I've just started learning about electricity as I've just recently started to learn electronic engineering online. Right off the bat I'm hit with confusion. I understand that conventional current is that positive charge runs from the positive end of the battery to the negative and that electron flow runs from the negative end of the battery to the positive, both of which via a conductor such as a copper wire.
First thing to note is that in the way they're initially introduced in a textbook, these effectively represent two different ways of looking at the same thing. IIRC, conventional flow has it's name because intuitively we just assumed that it would be a "positive" or "noninverted" charge making electricity work. Eventually we found out that it's electrons that actually travel around a circuit. An electron is an electron, and an absence of one is referred to as a hole. Especially as you're starting to learn, it's probably best to work with electron flow and remember that conventional flow diagrams exist, just in case you run into one. Edit: In electrical(electrician, not ee) school I was taught that conventional flow is obsolete and should be phased out. I've since found out that both are still widely used, with textbooks being printed in both.
That said, there is an apparent fundamental difference in mobility between N and P type semiconductors. I'm not well informed about this, but as I understand it, the reason P mosfets are slower(have higher gate capacitance) than N ones has to do with holes being used as a carrier and having less electron (or hole) mobility.
A) Am I correct that both flows happen simultaneously?
Yes. These are just two different ways of looking at the same thing. Electrons are the only thing moving around, and places that are absent electrons are holes.
B) If I place components on the circuit, say a resistor close to the positive end of the battery followed by an LED, e.g. and if I switch the place of the resistor to be on the other side of the circuit, e.g. do both of these work? If so, how?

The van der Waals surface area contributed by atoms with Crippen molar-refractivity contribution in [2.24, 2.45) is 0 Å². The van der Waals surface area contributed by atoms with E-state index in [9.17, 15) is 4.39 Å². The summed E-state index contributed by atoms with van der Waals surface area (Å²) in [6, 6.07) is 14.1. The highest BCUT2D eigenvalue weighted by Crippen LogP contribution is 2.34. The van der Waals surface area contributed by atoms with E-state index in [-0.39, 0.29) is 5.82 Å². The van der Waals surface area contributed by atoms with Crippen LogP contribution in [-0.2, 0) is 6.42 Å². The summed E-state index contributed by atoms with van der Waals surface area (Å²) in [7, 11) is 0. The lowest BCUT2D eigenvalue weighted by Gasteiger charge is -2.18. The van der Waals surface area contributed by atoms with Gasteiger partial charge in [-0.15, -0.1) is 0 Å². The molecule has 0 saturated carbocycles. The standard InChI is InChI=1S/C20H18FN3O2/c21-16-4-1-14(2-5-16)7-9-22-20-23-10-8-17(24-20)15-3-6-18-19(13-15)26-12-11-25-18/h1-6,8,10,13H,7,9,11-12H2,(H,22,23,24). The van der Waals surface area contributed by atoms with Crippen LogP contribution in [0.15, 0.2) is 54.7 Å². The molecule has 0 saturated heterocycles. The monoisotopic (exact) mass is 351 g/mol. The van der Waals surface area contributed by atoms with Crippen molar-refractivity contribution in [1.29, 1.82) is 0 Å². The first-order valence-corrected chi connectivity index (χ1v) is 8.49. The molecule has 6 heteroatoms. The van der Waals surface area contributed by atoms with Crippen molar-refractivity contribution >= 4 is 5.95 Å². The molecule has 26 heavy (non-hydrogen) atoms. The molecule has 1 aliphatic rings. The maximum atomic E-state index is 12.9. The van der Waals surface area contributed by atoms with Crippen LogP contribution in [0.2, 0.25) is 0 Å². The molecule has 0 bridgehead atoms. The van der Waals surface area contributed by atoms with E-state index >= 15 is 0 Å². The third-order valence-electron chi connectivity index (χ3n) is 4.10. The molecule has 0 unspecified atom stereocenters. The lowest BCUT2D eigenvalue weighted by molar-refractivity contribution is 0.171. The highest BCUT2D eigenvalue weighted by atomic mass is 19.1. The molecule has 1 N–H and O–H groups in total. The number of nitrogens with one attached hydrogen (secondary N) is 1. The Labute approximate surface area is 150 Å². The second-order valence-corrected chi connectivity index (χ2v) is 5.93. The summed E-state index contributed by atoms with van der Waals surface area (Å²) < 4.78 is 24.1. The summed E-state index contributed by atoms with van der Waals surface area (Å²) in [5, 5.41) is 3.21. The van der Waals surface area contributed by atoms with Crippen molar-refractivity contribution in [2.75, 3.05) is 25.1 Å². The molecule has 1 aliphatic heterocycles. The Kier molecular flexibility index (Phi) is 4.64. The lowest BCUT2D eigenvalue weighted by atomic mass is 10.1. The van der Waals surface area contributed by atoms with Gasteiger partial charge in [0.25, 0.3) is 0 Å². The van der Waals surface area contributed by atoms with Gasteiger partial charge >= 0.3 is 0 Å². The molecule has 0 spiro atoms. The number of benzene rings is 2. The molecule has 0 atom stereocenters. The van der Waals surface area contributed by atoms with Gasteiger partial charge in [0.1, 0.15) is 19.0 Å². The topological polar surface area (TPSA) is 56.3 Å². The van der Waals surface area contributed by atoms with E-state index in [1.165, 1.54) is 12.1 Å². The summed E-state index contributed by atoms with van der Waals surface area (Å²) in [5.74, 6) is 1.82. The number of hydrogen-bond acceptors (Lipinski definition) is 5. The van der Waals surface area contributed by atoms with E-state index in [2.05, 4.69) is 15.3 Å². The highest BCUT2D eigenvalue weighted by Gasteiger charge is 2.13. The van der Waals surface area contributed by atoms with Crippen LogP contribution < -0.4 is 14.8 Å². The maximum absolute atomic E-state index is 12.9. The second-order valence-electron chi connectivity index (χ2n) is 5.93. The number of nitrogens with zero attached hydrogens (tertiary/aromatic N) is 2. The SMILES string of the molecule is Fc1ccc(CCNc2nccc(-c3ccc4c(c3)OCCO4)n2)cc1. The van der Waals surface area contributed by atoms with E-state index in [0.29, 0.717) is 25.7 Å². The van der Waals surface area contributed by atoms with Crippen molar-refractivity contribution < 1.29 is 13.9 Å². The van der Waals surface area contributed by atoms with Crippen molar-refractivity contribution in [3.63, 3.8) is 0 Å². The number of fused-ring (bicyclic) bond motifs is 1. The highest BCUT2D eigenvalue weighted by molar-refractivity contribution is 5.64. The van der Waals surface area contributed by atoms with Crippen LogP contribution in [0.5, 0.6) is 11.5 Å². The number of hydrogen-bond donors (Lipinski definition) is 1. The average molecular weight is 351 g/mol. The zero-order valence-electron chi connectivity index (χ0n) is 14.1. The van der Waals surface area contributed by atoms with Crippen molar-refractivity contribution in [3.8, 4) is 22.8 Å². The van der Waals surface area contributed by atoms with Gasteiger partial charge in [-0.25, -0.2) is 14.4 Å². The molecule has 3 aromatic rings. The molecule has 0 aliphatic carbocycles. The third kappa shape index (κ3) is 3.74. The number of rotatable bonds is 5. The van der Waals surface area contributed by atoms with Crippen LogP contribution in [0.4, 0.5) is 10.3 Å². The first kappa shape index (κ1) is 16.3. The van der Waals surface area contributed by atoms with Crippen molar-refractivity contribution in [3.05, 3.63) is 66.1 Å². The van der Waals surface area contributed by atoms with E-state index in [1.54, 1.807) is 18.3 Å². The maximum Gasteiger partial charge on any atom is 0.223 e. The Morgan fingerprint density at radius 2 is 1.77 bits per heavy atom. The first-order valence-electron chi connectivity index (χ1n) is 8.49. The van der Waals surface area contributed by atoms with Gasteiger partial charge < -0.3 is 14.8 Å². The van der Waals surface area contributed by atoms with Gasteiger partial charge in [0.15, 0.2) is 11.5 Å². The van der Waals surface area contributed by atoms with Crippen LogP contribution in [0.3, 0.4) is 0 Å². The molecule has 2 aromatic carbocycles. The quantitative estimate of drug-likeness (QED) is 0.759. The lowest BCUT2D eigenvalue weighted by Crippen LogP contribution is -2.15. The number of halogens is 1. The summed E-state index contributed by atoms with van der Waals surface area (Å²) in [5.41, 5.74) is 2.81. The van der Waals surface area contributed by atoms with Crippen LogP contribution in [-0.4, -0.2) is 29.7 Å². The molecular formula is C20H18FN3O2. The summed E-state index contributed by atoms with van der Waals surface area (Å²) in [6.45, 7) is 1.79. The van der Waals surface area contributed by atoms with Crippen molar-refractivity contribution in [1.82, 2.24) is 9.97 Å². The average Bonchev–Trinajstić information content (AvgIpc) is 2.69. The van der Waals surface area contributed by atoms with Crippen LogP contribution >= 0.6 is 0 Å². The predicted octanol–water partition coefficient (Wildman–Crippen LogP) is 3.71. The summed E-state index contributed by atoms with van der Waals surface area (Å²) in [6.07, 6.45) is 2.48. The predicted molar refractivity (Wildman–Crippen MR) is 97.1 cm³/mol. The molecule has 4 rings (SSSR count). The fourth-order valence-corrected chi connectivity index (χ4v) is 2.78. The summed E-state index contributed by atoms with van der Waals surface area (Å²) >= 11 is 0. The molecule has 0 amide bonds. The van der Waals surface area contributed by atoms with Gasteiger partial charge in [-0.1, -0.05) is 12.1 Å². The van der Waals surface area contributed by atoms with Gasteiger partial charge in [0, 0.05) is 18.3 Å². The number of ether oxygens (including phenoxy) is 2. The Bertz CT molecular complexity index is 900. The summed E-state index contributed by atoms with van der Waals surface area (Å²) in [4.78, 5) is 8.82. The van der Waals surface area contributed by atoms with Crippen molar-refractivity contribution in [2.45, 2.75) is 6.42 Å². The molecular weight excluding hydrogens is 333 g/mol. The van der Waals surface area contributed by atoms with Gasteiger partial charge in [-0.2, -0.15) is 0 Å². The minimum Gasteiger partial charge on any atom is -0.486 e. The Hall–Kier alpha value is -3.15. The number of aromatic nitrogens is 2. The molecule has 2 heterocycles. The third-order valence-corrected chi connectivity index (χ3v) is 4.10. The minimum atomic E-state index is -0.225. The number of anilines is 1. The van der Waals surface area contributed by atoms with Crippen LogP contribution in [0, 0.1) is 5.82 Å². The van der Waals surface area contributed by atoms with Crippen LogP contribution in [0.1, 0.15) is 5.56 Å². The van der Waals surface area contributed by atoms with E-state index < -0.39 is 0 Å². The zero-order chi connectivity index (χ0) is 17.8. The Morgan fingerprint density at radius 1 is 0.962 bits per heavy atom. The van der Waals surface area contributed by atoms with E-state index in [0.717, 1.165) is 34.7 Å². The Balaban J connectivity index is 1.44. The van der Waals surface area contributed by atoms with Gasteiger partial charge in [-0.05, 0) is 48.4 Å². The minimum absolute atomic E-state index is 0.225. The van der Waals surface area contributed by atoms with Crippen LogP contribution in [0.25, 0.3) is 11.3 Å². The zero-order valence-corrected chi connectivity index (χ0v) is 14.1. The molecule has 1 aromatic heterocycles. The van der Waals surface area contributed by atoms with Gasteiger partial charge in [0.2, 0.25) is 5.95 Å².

Changing the order of a series arrangement like this as you have won't have an effect on the circuit because the same current flows through both the resistor and the LED. I didn't initially notice that you'd also changed the direction of the diode, which will change the direction in which it resists current flow.
In my mind I rationalise that surely electricity can only work by travelling in one direction, linearly through a path, but apparently it happens in both directions?
For current to exist, electrons must be moving in a single direction, and they flow from high voltage to lower voltage. But sometimes, for most power transition for instance, the direction of pressure and current is alternated, and this is what is referred to as AC current. One simplification I find helps most people is to think of the electrons as a fluid and the conductors they travel through as pipes and devices.
How then do you construct a circuit if your power is coming from both directions?
Sometimes you want AC specifically rather than DC. There are far too many ways and reasons to take advantage of AC or DC electrical systems to mention here.
In my first schematic above shouldn't the LED burn out due to the electron flow not passing through a resistor first?
No, the same current flows through devices in series. Now for the obligatory textbook mentions. If you read up on Voltage, Current, Ohm's law, Watt's Law, Series and parallel resistance, Kirchoff's law, you'll get a good start on understanding simple circuits.
C) Do both positive and negative charges' power provide equal amounts of power to a component?
P=IE, which is to say power is equal to voltage drop multiplied by current, in a purely resistive circuit (inductance and capacitance complicate this a bit, creating reactive power, which is stored and put back into the circuit). Some devices, such as diodes will only allow current to pass through them one way. and many devices cannot operate if voltage is reversed, but all other things being equal, the same current passing over the same resistance will use the same amount of power.
D) if current runs from both directions out of the battery then does it matter which direction the battery is facing? Could I just flip it around without any consequences?
No, directionality has been discussed, but to be clear many devices will malfunction or be destroyed if DC is connected to them backward, while other devices can be designed to be extremely tolerant. AC on the other hand alternates at ~50-60Hz, so most AC devices function just fine when connected backwards, however polarized plugs exist in order to protect some AC devices from reverse connection.
I hope my beginner level questions don't frustrate people. I've just been trying to rack my brain around this over the last few days. I unfortunately do not have a teacher to ask these questions to.
No worries, I think a lot of these get removed for being too broad or lacking research. I think in this case you probably just need an idea of where to start reading. Fair warning, you can't skip a lot of steps in learning about this stuff and it can be hard to know what to learn next. You can do a lot of hobby stuff without going so far as using calculus, but expect to regularly use basic algebra.